The Bells Still Ring (Google Images)
Many of us are familiar with the Christmas carol, "I Heard the Bells on Christmas Day" from a poem by Henry Wadsworth Longfellow. However, many of us are not aware that some of the verses to the poem were excised from the song that we now sing. Longfellow wrote the poem on Christmas Day during the Civil War between the states. He had lost his wife and his son had been badly wounded in the war between brothers. The poem expresses his feelings about that time.

(Henry Wadsworth Longfellow, 1863)

I heard the bells on Christmas Day
Their old, familiar carols play,
    And wild and sweet
    The words repeat
Of peace on earth, good-will to men!

And thought how, as the day had come,
The belfries of all Christendom
    Had rolled along
    The unbroken song
Of peace on earth, good-will to men!

Till, ringing, singing on its way,
The world revolved from night to day,
    A voice, a chime,
    A chant sublime
Of peace on earth, good-will to men!

Then from each black, accursed mouth
The cannon thundered in the South,
    And with the sound
    The carols drowned
Of peace on earth, good-will to men!

It was as if an earthquake rent
The hearth-stones of a continent,
    And made forlorn
    The households born
Of peace on earth, good-will to men!

And in despair I bowed my head;
"There is no peace on earth," I said:
    "For hate is strong,
    And mocks the song
Of peace on earth, good-will to men!"

Then pealed the bells more loud and deep:
"God is not dead; nor doth he sleep!
    The Wrong shall fail,
    The Right prevail,
With peace on earth, good-will to men!

We like the sanitized version of the song. But the truth is, the original more faithfully expresses the reality of the world we live in. It also more faithfully expresses the reality of the world into which Christ was born.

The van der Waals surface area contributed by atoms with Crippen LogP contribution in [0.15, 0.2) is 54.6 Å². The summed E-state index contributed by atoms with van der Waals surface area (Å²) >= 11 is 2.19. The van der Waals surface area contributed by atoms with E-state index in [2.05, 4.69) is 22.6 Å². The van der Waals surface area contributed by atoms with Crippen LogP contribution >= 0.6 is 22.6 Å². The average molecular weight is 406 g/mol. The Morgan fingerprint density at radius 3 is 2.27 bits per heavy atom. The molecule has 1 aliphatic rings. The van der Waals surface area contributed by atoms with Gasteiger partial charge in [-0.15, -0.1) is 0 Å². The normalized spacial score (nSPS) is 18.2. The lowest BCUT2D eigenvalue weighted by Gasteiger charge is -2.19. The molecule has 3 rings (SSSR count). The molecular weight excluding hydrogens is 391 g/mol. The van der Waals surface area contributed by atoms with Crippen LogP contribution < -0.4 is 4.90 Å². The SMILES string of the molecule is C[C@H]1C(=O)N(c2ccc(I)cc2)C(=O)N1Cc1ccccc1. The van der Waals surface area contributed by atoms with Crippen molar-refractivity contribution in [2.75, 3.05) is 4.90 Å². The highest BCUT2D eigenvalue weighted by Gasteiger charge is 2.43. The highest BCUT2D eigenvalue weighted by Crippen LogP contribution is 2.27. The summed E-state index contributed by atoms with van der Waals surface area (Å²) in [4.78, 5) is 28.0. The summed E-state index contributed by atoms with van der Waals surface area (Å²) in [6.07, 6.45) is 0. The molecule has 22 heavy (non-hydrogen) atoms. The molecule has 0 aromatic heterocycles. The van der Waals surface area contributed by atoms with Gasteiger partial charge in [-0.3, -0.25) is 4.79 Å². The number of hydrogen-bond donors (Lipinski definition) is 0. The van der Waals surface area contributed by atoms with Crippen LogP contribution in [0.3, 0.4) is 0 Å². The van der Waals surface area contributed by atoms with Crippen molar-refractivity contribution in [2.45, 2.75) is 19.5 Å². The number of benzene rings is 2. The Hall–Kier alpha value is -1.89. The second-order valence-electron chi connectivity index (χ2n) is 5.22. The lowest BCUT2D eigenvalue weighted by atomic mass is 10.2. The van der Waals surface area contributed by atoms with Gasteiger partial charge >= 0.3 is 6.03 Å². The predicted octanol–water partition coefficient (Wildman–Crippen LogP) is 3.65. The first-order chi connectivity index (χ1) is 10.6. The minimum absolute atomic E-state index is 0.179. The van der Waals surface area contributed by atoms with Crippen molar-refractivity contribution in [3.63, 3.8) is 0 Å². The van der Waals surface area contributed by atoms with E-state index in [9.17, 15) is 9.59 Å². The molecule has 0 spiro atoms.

The Jews were a subjugated people, writhing under the heavy hand of Rome. Among themselves there were political factions at war, religious factions clawing at each other, greed, abuse and injustice of all kinds. Minorities were despised. Slavery was rampant. Women were considered chattels.

And into this world came its Saviour.

"The people walking in darkness have seen a great light; on those living in the land of the shadow of death a light has dawned...For to us a child is born, to us a son is given, and the government will be on his shoulders. And he will be called Wonderful Counselor, Mighty God, Everlasting Father, Prince of peace. Of the increase of his government and peace there will be no end. He will reign on David's throne and over his kingdom, establishing it and upholding it with justice and righteousness from that time on and forever. The zeal of the Lord Almighty will accomplish this" (Isaiah 9:2, 6, 7).

Hate is strong. To sanitize the truth is to seek to erase an important part of the wonder of the Christmas story. Christ came to bring peace between us and God. He also came to bring peace between brothers. And one day, "of that kingdom" there will certainly be no end. Our God will prevail.


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